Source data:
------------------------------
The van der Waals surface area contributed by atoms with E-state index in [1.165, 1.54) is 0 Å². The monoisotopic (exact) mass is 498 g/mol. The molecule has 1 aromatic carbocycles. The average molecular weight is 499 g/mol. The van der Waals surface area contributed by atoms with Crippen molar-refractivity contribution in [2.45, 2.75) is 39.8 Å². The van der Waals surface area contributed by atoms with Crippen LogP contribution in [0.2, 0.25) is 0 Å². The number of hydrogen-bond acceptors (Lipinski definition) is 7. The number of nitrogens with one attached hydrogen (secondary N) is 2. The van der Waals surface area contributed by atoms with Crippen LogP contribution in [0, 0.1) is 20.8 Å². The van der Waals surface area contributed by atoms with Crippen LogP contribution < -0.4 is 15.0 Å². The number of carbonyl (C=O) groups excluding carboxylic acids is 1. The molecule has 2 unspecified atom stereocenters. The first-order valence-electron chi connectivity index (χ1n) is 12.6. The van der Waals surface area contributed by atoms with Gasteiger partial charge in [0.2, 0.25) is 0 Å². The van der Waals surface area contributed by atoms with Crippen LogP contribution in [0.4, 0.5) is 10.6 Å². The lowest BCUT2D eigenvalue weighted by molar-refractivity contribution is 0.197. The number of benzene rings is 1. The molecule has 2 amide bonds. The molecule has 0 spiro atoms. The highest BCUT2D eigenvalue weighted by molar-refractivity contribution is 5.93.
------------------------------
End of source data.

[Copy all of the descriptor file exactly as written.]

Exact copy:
The van der Waals surface area contributed by atoms with E-state index in [1.165, 1.54) is 0 Å². The monoisotopic (exact) mass is 498 g/mol. The molecule has 1 aromatic carbocycles. The average molecular weight is 499 g/mol. The van der Waals surface area contributed by atoms with Crippen molar-refractivity contribution in [2.45, 2.75) is 39.8 Å². The van der Waals surface area contributed by atoms with Crippen LogP contribution in [0.2, 0.25) is 0 Å². The number of hydrogen-bond acceptors (Lipinski definition) is 7. The number of nitrogens with one attached hydrogen (secondary N) is 2. The van der Waals surface area contributed by atoms with Crippen LogP contribution in [0, 0.1) is 20.8 Å². The van der Waals surface area contributed by atoms with Crippen LogP contribution < -0.4 is 15.0 Å². The number of carbonyl (C=O) groups excluding carboxylic acids is 1. The molecule has 2 unspecified atom stereocenters. The first-order valence-electron chi connectivity index (χ1n) is 12.6. The van der Waals surface area contributed by atoms with Gasteiger partial charge in [0.2, 0.25) is 0 Å². The van der Waals surface area contributed by atoms with Crippen LogP contribution in [0.4, 0.5) is 10.6 Å². The lowest BCUT2D eigenvalue weighted by molar-refractivity contribution is 0.197. The number of benzene rings is 1. The molecule has 2 amide bonds. The molecule has 0 spiro atoms. The highest BCUT2D eigenvalue weighted by molar-refractivity contribution is 5.93.